Patagonia Provisions, owned by Patagonia, is dedicated to environmental change and showing that ecological stewardship can produce great-tasting meals. They work closely with farmers and fishermen to ensure ingredients are sourced sustainably. Currently, they do not offer meals. Most of the food is focused on snacks and side dishes. The meals require a pot to cook and is less calorie dense than most backpackers are looking for. However, if you’re committed to spending dollars impactfully, you can be assured your money is going straight into the hands of farmers with Patagonia Provisions.
Order Patagonia Provisions' Organic Red Bean Chili on their website.
Mother Earth Products specialize in a number of non-GMO, preservative free dehydrated goods with a shelf-life of up to 25 years. While there are a few soup mixes, Mother Earth is best for the DIY backcountry chef or those looking to bulk up existing meals. They offer a variety of instant beans, vegetables, fruit and TVP (textured-vegetable protein). A big drawback is many of these ingredients need to be boiled, not just rehydrated. If you don’t mind cooking at camp, Mother Earth offers a great range of building blocks for your meals.
See Mother Earth Products' large selection at motherearthproducts.com.
Prefer stoveless options? Try our Greenbelly Meals. They're ready-to-eat, loaded with nutrition (600+ calories), and made of tasty all-natural ingredients.
Freeze-dried food has been used for centuries and only in the past 100 years was it industrialized for commercial use.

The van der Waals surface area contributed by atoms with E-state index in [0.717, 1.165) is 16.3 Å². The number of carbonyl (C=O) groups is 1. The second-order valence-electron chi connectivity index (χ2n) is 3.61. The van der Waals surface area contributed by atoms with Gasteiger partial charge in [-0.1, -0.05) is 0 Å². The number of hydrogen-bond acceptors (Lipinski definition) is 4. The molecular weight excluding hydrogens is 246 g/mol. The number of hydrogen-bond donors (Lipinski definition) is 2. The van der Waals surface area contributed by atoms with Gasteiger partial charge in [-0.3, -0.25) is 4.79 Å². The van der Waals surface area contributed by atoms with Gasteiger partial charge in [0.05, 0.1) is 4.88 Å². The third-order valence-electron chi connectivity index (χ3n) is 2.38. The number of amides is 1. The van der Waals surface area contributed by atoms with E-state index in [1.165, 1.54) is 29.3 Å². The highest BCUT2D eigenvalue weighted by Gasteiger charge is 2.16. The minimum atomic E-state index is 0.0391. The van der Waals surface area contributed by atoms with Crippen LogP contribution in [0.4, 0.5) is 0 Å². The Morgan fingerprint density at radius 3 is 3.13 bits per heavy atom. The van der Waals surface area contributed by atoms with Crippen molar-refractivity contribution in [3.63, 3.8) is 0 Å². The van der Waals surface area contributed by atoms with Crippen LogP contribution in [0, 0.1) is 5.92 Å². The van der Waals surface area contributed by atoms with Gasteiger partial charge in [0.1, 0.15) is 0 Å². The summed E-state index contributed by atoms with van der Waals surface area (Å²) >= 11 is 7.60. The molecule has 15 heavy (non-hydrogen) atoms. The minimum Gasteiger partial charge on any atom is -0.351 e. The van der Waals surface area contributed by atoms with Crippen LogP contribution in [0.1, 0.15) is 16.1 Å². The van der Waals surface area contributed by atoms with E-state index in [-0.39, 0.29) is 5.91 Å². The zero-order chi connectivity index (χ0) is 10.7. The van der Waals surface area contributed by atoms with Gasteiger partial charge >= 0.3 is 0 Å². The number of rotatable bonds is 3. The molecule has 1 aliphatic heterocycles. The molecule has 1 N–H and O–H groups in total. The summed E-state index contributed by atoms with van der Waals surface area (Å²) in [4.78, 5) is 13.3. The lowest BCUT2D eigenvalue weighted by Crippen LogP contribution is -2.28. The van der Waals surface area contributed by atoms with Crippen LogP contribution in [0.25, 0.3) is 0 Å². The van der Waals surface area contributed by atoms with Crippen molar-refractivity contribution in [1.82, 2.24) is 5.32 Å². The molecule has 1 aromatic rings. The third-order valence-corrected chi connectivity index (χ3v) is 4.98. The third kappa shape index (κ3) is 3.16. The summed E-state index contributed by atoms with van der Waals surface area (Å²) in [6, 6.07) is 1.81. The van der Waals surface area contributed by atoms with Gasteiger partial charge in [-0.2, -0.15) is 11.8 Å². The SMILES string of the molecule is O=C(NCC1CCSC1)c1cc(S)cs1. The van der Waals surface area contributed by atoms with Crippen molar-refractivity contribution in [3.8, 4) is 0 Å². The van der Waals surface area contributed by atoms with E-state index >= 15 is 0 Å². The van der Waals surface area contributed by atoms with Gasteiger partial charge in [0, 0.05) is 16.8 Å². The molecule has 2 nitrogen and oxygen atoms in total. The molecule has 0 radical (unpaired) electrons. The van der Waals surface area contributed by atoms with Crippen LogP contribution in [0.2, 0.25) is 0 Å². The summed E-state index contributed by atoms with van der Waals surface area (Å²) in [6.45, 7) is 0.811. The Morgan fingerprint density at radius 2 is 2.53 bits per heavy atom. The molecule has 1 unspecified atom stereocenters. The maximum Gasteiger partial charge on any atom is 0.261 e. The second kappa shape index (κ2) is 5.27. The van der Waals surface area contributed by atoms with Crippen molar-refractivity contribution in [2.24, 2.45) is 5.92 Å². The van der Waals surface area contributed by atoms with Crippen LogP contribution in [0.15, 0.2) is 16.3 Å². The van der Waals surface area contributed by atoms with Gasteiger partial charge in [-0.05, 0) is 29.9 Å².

1400s: It was first used in the late 15th century by the Incas who stored their crops in the high altitudes of the Andes mountains. The cold temperatures on the mountain tops would freeze the food, while the exposure to the wind, sun, and altitude would remove the water.
Later: The Northern American Inuits and the Northern European Sami people used similar techniques to preserve fish and other food for their nomadic lifestyles.
1940s: Industrially, freeze-drying took hold during World War II when it was used to transport life-saving blood to troops on the frontlines.
1950s and 1960s: freeze drying became a favorite way to preserve food for the space race with NASA and Whirlpool famously developing freeze-dried ice cream for its Apollo missions. The ice cream never made its way into space, but that's not the end of the story.
2000s Onward: Now, freeze-dried backpacking food has exploded. It is used not only by astronauts but also by the military, hikers, and survivalists.
Some photos in this post were taken by Jonathan Davis (@meowhikes)
By Kelly Hodgkins: Kelly is a full-time backpacking guru. She can be found on New Hampshire and Maine trails, leading group backpacking trips, trail running or alpine skiing.
About Greenbelly: After thru-hiking the Appalachian Trail, Chris Cage created Greenbelly to provide fast, filling and balanced meals to backpackers. Chris also wrote How to Hike the Appalachian Trail.